At the Göttingen Bernstein Center scientists also use new experimental methods which allow the activity of a large number of nerve cells to be measured simultaneously and very precisely. The resulting highly complex data sets, are then analyzed using nonlinear dynamics and statistical physics methods. "Applying methods of nonlinear dynamics and theoretical physics to question in of neuroscience is proving to be very productive." explains Prof. Dr. Fred Wolf, head of the Bernstein Center Göttingen and of the Research Group "Theoretical Neurophysics" at the Max Planck Institute for Dynamics and Self-Organization.
"Our research paves the way for applications in the medical field, for example in the development of prostheses with adaptive interfaces and normal, flexible type of robotics."
Some projects of Göttingen Bernstein researchers have, for instance, led to the development of robotic systems, such as the KUKA robot arm that mimics human handwriting, and the six-legged insect-like walking robot AMOS, which can autonomously perform a wide variety of behaviors. Another field of research of the Bernstein Center Göttingen has practical applications in Neuroprosthetics. Adaptive prostheses are promising to ease the everyday life of amputees. Currently, signals from remaining muscles are read out by electromyography (EMG), subsequently processed into controlled signals for the prosthesis. This method is reliable and widely used. Many patients, however, perceive the use of such prostheses as stressful because it is not very natural or intuitive. In addition, they cannot properly sense when their prosthetic hand touches an object. The aim of ongoing research approaches at BCCN is to improve exactly these points in order to enhance the quality of life of amputees and give them back sensation and intuitive control of their hands. The new possibilities provided by such devises in everyday life were demonstrated by a patient, user of the “Michelangelo” hand prior to the ceremony.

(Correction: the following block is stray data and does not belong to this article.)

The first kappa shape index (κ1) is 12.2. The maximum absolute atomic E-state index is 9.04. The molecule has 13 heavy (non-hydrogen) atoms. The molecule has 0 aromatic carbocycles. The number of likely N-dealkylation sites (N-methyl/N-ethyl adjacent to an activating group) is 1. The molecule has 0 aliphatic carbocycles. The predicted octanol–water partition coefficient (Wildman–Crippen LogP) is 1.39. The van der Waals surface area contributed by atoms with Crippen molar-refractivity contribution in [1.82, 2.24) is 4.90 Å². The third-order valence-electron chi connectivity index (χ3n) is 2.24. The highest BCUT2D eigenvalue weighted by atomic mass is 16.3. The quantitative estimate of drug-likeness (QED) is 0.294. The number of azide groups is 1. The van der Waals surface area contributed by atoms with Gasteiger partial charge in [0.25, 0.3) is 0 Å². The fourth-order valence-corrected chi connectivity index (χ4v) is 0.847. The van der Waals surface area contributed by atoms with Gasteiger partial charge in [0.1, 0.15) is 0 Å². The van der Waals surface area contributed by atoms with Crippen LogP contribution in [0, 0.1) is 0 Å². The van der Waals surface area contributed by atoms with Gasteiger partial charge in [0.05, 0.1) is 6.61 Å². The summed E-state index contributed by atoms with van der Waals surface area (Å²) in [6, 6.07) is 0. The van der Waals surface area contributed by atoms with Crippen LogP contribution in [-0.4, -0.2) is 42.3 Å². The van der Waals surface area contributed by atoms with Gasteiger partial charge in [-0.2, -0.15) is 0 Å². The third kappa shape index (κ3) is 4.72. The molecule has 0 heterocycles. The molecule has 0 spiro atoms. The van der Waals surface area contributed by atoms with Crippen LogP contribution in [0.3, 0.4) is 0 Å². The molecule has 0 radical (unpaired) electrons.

Excellent early career support and extensive network

The Göttingen Bernstein Center provides an excellent environment for professional development of young researchers. Already for the third time, since 2006, the recipient of the Bernstein Prize, awarded by the Federal Ministry of Education and Research (BMBF), came from the Max Planck Institute for Dynamics and Self-Organization.
With 1.25 million euros, the Bernstein Prize is one of the best endowed young investigator research prizes in the world. The Bernstein Center Göttingen was founded in 2005 by Prof. Dr. Theo Geisel, Director of the Department of Nonlinear Dynamics at the Max Planck Institute for Dynamics and Self-Organization and director of the Institute for Nonlinear Dynamics of the University of Göttingen. It is a key structural element of the nationwide Bernstein Network for Computational Neuroscience. The Bernstein initiative was launched by the BMBF in 2004 and now includes more than 200 research groups. The aim of the new initiative is to establish the new research discipline in Germany. Meanwhile, the network has evolved into the largest research network in the field of computational neuroscience serves as a worldwide role model.